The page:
Several recent articles discuss the severe effect that national conditions are having on voters' attitudes in California, even with a popular, articulate and combative Democratic Governor like Jerry Brown.
Although Obama has previously called for strategic government investments to stimulate the economy, only 37 percent of California voters said they favor such an approach. Instead, the Republican view - that slashing government spending to restrain the deficit will better lead to prosperity - was preferred by 49 percent of respondents, according to the survey sponsored by the USC Dornsife College of Letters, Arts and Sciences and the Times.
"The argument of 'We need to cut the size of government, we need to reduce the deficit' has won, even in California," said David Kanevsky, research director for American Viewpoint, a Republican firm that co-directed the bipartisan poll. "Stimulus is almost a four-letter word here."
With California unemployment mired at 12 percent, the electorate is clearly dissatisfied with the status quo. Nearly 3 in 4 voters say the country is on the wrong track, up sharply from the 55 percent who felt that way in November 2009.
This is one more indication of how devastating it has been for the Obama Administration to heavily reinforce the Republican/Herbert Hoover narrative on the virtues of austerity economics during a depression.
Though Obama is strongly favored to win California in his re-election bid next year, the poll suggests many Democrats may vote for him only begrudgingly, and it is yet another indication of weakening support nationwide.
"When you're seeing vulnerability in a state like California, I think that really is ominous for his national standing," Field Poll director Mark DiCamillo said. ...
Obama's decline has been quick and widespread: As little as three months ago, his approval rating in California was 54 percent. Since June, his rating has suffered double-digit percentage drops among Democrats, nonpartisans, Central Valley residents, men, African Americans, Asian Americans and voters over 65.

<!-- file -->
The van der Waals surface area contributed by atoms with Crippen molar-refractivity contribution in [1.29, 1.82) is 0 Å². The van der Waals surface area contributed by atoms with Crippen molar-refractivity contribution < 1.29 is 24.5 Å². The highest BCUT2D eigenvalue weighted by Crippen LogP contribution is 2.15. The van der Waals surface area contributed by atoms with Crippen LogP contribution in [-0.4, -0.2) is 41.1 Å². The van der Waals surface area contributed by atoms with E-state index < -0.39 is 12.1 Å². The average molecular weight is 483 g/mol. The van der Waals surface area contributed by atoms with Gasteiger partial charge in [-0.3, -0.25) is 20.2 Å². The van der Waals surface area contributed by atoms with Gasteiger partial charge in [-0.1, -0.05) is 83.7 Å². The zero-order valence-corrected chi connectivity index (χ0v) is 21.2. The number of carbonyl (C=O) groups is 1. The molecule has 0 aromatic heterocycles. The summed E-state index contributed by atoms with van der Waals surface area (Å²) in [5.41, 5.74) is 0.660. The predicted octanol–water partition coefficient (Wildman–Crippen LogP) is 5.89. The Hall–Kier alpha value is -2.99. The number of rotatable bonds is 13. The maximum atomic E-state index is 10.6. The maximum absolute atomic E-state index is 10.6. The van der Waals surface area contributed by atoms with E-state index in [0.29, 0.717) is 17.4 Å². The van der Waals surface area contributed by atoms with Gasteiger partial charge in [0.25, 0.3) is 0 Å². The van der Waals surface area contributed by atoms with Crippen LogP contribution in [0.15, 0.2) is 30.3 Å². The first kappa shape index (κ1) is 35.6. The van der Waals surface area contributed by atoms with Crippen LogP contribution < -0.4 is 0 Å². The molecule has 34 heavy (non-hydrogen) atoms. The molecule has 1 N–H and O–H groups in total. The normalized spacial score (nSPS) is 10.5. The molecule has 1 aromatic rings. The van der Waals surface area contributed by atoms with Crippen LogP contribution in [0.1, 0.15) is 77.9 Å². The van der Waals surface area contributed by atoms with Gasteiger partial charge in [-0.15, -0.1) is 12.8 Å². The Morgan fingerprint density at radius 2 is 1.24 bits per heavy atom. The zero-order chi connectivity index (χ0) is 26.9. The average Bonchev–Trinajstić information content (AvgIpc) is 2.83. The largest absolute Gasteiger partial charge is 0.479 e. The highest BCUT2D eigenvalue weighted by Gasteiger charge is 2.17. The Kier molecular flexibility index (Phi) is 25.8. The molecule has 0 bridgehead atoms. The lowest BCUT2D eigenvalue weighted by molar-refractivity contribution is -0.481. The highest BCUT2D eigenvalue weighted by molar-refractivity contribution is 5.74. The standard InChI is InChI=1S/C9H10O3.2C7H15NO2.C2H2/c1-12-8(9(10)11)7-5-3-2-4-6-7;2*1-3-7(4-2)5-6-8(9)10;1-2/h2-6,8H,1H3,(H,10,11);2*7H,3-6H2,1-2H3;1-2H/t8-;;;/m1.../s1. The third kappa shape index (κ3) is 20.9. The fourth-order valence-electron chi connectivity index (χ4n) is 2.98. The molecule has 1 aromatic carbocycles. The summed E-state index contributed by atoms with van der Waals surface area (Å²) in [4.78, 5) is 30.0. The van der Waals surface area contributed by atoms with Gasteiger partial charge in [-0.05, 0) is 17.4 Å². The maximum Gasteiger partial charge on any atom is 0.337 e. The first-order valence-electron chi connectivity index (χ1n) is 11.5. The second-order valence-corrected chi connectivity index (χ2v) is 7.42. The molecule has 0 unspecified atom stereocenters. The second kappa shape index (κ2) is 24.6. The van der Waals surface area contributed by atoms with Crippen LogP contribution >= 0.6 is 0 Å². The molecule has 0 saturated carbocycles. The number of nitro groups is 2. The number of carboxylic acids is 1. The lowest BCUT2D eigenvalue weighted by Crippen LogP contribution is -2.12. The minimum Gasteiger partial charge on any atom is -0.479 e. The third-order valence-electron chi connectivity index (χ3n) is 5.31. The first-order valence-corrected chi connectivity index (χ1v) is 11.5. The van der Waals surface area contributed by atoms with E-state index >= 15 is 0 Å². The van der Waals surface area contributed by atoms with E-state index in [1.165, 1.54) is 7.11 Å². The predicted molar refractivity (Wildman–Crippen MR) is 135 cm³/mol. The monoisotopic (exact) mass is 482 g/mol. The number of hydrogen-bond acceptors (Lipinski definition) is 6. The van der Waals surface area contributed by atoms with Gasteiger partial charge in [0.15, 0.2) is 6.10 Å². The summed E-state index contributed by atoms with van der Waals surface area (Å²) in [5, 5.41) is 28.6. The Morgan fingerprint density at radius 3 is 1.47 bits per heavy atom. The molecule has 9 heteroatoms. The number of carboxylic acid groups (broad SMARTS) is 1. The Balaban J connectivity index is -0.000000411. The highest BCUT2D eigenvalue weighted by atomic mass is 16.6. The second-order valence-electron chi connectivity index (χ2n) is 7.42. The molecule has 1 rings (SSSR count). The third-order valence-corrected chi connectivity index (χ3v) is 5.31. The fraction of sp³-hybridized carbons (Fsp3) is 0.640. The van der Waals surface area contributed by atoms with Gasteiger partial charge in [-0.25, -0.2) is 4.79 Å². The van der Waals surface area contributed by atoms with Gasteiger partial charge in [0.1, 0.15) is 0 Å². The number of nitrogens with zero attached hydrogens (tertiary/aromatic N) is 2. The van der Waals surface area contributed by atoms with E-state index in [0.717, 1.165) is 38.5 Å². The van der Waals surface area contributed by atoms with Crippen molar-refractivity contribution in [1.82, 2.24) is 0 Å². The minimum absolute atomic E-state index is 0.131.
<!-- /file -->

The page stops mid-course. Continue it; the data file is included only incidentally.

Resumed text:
This is a really serious decline. And I'm afraid that by sticking to austerity economics, even though he just proposed a jobs plan that even if passed in full wouldn't give a great boost to the economy, Obama may have already fatally undercut his chance to build a coherent winning narrative against the Republicans. Because it's become difficult to believe that Obama won't eventually cave in to Republicans even on issues he claims to see as vital.
Battered by the failing economy and its own partisan gridlock, Congress' standing among California voters has fallen to an all-time low.
Even four-term Democratic Sen. Dianne Feinstein can't escape the slide, according to a new Field Poll. A plurality of voters is now disinclined to re-elect her next year. ...
Just 9 percent of California voters approve of the job Congress is doing, the poorest assessment since Field started polling on the question 20 years ago. Eighty-six percent of California voters disapprove of the job Congress is doing, according to the poll.
If our press weren't so busy trying to cover politics as a celebrity game show, we would be seeing many articles speculating whether such a level of cynicism meant that democratic institutions as such were suffering an alarming loss of public confidence and support. Siders:
Though California voters have become increasingly displeased with Congress in recent years, never before has the legislative body seen its approval rating in single digits.
As recently as March, 17 percent of California voters approved of the job Congress was doing.
The poll is yet another mark of dissatisfaction nationwide with President Barack Obama and Congress, with widespread disappointment in Washington's handling of the economy and unemployment. Less than half of California voters approve of the job Obama is doing.